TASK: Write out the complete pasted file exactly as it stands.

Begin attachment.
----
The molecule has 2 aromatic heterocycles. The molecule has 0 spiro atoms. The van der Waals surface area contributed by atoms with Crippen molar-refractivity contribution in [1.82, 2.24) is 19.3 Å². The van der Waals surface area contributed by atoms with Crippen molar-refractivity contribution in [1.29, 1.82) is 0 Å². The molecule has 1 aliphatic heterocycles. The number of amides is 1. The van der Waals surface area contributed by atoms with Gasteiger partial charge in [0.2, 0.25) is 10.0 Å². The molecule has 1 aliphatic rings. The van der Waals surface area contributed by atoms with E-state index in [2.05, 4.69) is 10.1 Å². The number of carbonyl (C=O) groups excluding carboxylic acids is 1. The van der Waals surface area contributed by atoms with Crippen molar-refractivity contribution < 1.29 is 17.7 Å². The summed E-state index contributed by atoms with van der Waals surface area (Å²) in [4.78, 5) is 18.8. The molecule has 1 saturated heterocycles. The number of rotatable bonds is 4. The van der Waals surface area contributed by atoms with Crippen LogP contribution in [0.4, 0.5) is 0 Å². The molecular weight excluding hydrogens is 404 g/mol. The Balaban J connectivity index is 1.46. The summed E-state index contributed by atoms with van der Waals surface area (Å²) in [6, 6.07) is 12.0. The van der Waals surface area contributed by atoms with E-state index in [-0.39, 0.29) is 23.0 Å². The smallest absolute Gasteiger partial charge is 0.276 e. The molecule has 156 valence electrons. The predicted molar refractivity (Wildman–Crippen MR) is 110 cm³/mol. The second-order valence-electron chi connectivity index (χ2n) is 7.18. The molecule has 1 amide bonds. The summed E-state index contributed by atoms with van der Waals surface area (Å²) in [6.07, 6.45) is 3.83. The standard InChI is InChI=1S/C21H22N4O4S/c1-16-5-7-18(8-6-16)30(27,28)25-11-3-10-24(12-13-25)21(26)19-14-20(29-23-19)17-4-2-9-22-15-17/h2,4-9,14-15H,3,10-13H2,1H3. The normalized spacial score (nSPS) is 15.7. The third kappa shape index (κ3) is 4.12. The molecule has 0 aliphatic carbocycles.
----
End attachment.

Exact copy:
The molecule has 2 aromatic heterocycles. The molecule has 0 spiro atoms. The van der Waals surface area contributed by atoms with Crippen molar-refractivity contribution in [1.82, 2.24) is 19.3 Å². The van der Waals surface area contributed by atoms with Crippen molar-refractivity contribution in [1.29, 1.82) is 0 Å². The molecule has 1 aliphatic heterocycles. The number of amides is 1. The van der Waals surface area contributed by atoms with Gasteiger partial charge in [0.2, 0.25) is 10.0 Å². The molecule has 1 aliphatic rings. The van der Waals surface area contributed by atoms with E-state index in [2.05, 4.69) is 10.1 Å². The number of carbonyl (C=O) groups excluding carboxylic acids is 1. The van der Waals surface area contributed by atoms with Crippen molar-refractivity contribution < 1.29 is 17.7 Å². The summed E-state index contributed by atoms with van der Waals surface area (Å²) in [4.78, 5) is 18.8. The molecule has 1 saturated heterocycles. The number of rotatable bonds is 4. The van der Waals surface area contributed by atoms with Crippen LogP contribution in [0.4, 0.5) is 0 Å². The molecular weight excluding hydrogens is 404 g/mol. The Balaban J connectivity index is 1.46. The summed E-state index contributed by atoms with van der Waals surface area (Å²) in [6, 6.07) is 12.0. The van der Waals surface area contributed by atoms with E-state index in [-0.39, 0.29) is 23.0 Å². The smallest absolute Gasteiger partial charge is 0.276 e. The molecule has 156 valence electrons. The predicted molar refractivity (Wildman–Crippen MR) is 110 cm³/mol. The second-order valence-electron chi connectivity index (χ2n) is 7.18. The molecule has 1 amide bonds. The summed E-state index contributed by atoms with van der Waals surface area (Å²) in [6.07, 6.45) is 3.83. The standard InChI is InChI=1S/C21H22N4O4S/c1-16-5-7-18(8-6-16)30(27,28)25-11-3-10-24(12-13-25)21(26)19-14-20(29-23-19)17-4-2-9-22-15-17/h2,4-9,14-15H,3,10-13H2,1H3. The normalized spacial score (nSPS) is 15.7. The third kappa shape index (κ3) is 4.12. The molecule has 0 aliphatic carbocycles.